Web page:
Diversity in college enrollment is a most desirable thing. In the elusive perfect world, it would be achievable without the pain it causes both those who must rely on it and those who are victimized by it.
One person who is both a beneficiary of race-conscious admissions policies and who claims to abhor the stigma attached to that good fortune recently voted with the majority in the Supreme Court’s decision to keep affirmative action alive in higher education but make it more difficult to use. Both those opposed to affirmative action and those wanting to keep it alive claimed victory in the 7-1 decision.
Justice Clarence Thomas — who was admitted to Yale Law School through an affirmative-action program — was instrumental in pressuring the court to take the Texas University at Austin case, although it did not initially have enough votes required under the panel’s rules for acceptance.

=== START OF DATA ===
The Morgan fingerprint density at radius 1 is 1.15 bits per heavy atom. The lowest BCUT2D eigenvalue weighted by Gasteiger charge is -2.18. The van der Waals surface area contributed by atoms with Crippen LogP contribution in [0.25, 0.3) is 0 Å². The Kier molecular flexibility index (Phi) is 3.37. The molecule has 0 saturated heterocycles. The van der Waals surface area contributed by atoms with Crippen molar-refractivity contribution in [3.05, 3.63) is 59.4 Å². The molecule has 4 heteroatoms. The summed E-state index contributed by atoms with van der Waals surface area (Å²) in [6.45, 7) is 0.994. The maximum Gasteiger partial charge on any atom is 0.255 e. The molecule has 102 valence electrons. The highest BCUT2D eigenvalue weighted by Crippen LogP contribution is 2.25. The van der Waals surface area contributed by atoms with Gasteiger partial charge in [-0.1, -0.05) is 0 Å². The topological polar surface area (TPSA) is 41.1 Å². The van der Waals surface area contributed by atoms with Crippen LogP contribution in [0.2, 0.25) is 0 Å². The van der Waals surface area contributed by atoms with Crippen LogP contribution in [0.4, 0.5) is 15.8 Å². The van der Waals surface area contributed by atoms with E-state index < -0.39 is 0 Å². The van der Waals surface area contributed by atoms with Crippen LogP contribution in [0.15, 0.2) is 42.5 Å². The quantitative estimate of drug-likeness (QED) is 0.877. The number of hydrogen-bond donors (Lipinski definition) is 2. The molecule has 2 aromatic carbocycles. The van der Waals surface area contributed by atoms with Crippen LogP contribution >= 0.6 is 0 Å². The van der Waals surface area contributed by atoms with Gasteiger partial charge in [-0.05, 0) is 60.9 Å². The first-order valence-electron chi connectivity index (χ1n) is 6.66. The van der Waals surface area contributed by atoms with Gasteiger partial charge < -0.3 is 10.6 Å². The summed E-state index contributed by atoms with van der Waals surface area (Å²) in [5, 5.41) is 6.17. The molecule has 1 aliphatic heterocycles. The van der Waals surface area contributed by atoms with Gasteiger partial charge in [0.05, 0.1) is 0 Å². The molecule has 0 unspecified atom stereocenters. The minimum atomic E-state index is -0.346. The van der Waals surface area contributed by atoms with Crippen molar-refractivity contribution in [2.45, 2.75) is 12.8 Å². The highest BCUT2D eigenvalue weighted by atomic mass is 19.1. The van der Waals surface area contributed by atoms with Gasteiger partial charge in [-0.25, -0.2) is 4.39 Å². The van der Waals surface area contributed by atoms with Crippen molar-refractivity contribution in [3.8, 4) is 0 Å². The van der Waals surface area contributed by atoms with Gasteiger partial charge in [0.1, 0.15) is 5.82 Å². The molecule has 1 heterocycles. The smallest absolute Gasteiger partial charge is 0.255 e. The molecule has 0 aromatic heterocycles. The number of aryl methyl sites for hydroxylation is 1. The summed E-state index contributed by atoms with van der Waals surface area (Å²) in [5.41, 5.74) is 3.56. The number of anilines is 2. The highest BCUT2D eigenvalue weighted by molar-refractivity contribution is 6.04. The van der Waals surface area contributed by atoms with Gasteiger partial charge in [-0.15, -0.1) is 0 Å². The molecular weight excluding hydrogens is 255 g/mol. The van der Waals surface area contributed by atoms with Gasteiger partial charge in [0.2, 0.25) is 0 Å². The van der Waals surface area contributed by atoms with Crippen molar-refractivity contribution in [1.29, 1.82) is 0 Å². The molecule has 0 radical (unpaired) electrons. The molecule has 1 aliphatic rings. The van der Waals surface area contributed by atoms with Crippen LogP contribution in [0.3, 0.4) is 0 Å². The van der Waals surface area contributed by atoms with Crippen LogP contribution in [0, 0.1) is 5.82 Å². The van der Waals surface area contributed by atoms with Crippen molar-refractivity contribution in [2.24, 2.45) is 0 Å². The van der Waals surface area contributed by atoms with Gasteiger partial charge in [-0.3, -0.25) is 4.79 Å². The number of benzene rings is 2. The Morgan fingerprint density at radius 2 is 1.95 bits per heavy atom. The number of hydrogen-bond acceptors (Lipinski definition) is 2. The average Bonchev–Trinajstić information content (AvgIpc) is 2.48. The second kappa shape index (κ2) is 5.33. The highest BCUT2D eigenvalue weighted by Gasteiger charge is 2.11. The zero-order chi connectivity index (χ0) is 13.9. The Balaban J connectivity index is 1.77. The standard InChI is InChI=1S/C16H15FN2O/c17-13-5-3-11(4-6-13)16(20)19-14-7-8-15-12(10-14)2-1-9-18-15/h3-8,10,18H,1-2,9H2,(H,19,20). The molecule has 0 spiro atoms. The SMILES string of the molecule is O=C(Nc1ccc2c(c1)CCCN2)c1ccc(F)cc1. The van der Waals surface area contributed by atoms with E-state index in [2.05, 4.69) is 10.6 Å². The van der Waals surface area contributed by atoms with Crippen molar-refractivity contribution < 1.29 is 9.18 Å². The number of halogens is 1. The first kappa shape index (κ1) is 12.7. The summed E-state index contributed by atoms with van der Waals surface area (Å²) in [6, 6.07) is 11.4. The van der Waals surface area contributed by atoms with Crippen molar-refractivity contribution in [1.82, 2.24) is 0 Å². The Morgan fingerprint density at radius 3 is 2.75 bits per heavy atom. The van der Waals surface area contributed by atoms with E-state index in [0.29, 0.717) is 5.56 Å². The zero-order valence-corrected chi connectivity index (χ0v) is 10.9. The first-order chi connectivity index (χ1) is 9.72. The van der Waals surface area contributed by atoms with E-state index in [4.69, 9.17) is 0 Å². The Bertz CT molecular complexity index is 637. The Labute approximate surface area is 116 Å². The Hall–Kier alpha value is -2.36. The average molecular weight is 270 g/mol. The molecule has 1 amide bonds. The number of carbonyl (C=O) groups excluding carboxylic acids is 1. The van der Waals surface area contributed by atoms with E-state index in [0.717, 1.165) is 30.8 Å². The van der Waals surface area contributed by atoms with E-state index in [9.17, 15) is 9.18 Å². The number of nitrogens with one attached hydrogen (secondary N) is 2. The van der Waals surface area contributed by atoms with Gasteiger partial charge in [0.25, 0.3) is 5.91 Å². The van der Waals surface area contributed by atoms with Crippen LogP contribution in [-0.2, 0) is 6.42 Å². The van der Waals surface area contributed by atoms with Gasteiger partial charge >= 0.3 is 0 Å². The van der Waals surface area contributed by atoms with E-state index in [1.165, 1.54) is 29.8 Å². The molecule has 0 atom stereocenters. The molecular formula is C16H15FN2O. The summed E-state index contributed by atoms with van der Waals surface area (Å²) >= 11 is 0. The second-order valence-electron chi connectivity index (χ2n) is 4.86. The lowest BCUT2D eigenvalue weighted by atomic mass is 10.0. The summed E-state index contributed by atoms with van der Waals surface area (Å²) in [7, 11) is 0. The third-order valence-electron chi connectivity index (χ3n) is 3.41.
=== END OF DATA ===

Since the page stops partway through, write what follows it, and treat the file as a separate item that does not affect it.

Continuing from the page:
Thomas has long opposed racial preference for college admission, contending that such policies taint those admitted under such circumstances and cast a shadow over their careers.
This argument particularly applies to professional schools for law and medicine. Many opponents ask questions along these lines: Would you like to be operated on by a doctor who got into med school because of his race or would you like to be defended in a criminal case by a lawyer, etc.? We’ve all heard these arguments and they do no justice to either side.
In reality, the court ducked the issue, sending it back to an appeals court to demand that the Texas school exhaust other ways to promote diversity before triggering preference based on race or ethnicity. That ruling, however, also will affect most other state-supported institutions, forcing them to find less painful ways to achieve diversity.
Meanwhile, the court next term will hear another affirmative action case, this one over a Michigan law that bans preferential treatment in public university admissions.